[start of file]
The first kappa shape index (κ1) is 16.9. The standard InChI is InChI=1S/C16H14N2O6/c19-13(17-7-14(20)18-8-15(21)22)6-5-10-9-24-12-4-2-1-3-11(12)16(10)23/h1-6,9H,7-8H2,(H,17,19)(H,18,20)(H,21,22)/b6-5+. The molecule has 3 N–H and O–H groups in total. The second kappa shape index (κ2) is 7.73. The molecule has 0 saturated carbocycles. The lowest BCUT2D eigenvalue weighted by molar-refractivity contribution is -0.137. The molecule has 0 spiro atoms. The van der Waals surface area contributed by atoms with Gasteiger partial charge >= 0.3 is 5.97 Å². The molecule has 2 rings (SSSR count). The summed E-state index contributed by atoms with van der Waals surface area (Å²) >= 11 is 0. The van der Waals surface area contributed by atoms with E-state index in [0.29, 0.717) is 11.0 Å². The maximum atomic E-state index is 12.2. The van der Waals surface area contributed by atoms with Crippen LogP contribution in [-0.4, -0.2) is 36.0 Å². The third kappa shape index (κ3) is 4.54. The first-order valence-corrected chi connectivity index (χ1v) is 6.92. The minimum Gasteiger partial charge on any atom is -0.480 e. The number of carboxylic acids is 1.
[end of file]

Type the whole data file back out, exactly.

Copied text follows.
The first kappa shape index (κ1) is 16.9. The standard InChI is InChI=1S/C16H14N2O6/c19-13(17-7-14(20)18-8-15(21)22)6-5-10-9-24-12-4-2-1-3-11(12)16(10)23/h1-6,9H,7-8H2,(H,17,19)(H,18,20)(H,21,22)/b6-5+. The molecule has 3 N–H and O–H groups in total. The second kappa shape index (κ2) is 7.73. The molecule has 0 saturated carbocycles. The lowest BCUT2D eigenvalue weighted by molar-refractivity contribution is -0.137. The molecule has 0 spiro atoms. The van der Waals surface area contributed by atoms with Gasteiger partial charge >= 0.3 is 5.97 Å². The molecule has 2 rings (SSSR count). The summed E-state index contributed by atoms with van der Waals surface area (Å²) >= 11 is 0. The van der Waals surface area contributed by atoms with E-state index in [0.29, 0.717) is 11.0 Å². The maximum atomic E-state index is 12.2. The van der Waals surface area contributed by atoms with Crippen LogP contribution in [-0.4, -0.2) is 36.0 Å². The third kappa shape index (κ3) is 4.54. The first-order valence-corrected chi connectivity index (χ1v) is 6.92. The minimum Gasteiger partial charge on any atom is -0.480 e. The number of carboxylic acids is 1.